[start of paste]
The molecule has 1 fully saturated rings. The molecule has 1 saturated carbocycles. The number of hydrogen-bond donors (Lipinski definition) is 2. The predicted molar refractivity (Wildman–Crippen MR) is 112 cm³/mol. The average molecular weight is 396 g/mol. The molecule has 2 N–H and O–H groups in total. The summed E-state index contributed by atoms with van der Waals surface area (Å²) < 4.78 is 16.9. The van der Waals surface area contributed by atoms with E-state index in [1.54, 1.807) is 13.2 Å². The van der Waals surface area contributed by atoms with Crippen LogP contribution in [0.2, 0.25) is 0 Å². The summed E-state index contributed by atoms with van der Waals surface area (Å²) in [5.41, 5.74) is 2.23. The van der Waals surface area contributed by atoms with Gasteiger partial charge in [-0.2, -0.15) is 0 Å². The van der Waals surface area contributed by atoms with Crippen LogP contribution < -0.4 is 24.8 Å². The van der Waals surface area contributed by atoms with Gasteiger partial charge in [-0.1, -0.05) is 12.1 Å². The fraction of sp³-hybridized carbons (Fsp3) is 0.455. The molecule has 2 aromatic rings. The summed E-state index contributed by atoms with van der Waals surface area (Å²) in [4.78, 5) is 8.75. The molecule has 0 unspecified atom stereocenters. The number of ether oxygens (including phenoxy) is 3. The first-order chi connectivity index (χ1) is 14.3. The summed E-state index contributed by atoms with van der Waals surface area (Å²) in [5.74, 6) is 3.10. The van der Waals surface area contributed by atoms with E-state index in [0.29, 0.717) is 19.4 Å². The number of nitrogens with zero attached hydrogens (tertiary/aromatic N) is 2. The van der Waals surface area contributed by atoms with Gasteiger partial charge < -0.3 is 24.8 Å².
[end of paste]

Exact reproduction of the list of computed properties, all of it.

The molecule has 1 fully saturated rings. The molecule has 1 saturated carbocycles. The number of hydrogen-bond donors (Lipinski definition) is 2. The predicted molar refractivity (Wildman–Crippen MR) is 112 cm³/mol. The average molecular weight is 396 g/mol. The molecule has 2 N–H and O–H groups in total. The summed E-state index contributed by atoms with van der Waals surface area (Å²) < 4.78 is 16.9. The van der Waals surface area contributed by atoms with E-state index in [1.54, 1.807) is 13.2 Å². The van der Waals surface area contributed by atoms with Crippen LogP contribution in [0.2, 0.25) is 0 Å². The summed E-state index contributed by atoms with van der Waals surface area (Å²) in [5.41, 5.74) is 2.23. The van der Waals surface area contributed by atoms with Gasteiger partial charge in [-0.2, -0.15) is 0 Å². The van der Waals surface area contributed by atoms with Crippen LogP contribution < -0.4 is 24.8 Å². The van der Waals surface area contributed by atoms with Gasteiger partial charge in [-0.1, -0.05) is 12.1 Å². The fraction of sp³-hybridized carbons (Fsp3) is 0.455. The molecule has 2 aromatic rings. The summed E-state index contributed by atoms with van der Waals surface area (Å²) in [4.78, 5) is 8.75. The molecule has 0 unspecified atom stereocenters. The number of ether oxygens (including phenoxy) is 3. The first-order chi connectivity index (χ1) is 14.3. The summed E-state index contributed by atoms with van der Waals surface area (Å²) in [5.74, 6) is 3.10. The van der Waals surface area contributed by atoms with E-state index in [0.29, 0.717) is 19.4 Å². The number of nitrogens with zero attached hydrogens (tertiary/aromatic N) is 2. The van der Waals surface area contributed by atoms with Gasteiger partial charge < -0.3 is 24.8 Å².